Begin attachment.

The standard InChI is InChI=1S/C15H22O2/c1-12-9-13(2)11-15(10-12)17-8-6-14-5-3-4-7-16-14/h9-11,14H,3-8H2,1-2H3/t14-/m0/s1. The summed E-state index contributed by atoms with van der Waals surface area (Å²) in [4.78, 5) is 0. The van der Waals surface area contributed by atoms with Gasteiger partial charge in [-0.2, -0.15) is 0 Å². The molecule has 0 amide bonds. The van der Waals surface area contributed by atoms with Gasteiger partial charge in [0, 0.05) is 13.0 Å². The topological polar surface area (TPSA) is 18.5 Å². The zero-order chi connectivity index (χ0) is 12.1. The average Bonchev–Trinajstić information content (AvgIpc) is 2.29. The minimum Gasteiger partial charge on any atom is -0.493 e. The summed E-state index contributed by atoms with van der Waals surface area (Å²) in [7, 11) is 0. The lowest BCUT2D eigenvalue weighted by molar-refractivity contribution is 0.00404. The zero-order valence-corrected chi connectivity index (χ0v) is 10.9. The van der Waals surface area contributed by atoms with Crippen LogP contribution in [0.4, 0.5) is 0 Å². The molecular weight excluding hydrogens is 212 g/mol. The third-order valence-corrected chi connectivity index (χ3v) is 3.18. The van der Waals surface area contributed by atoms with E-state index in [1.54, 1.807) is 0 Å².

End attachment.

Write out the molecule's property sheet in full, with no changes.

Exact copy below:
The standard InChI is InChI=1S/C15H22O2/c1-12-9-13(2)11-15(10-12)17-8-6-14-5-3-4-7-16-14/h9-11,14H,3-8H2,1-2H3/t14-/m0/s1. The summed E-state index contributed by atoms with van der Waals surface area (Å²) in [4.78, 5) is 0. The van der Waals surface area contributed by atoms with Gasteiger partial charge in [-0.2, -0.15) is 0 Å². The molecule has 0 amide bonds. The van der Waals surface area contributed by atoms with Gasteiger partial charge in [0, 0.05) is 13.0 Å². The topological polar surface area (TPSA) is 18.5 Å². The zero-order chi connectivity index (χ0) is 12.1. The average Bonchev–Trinajstić information content (AvgIpc) is 2.29. The minimum Gasteiger partial charge on any atom is -0.493 e. The summed E-state index contributed by atoms with van der Waals surface area (Å²) in [7, 11) is 0. The lowest BCUT2D eigenvalue weighted by molar-refractivity contribution is 0.00404. The zero-order valence-corrected chi connectivity index (χ0v) is 10.9. The van der Waals surface area contributed by atoms with Crippen LogP contribution in [0.4, 0.5) is 0 Å². The molecular weight excluding hydrogens is 212 g/mol. The third-order valence-corrected chi connectivity index (χ3v) is 3.18. The van der Waals surface area contributed by atoms with E-state index in [1.54, 1.807) is 0 Å².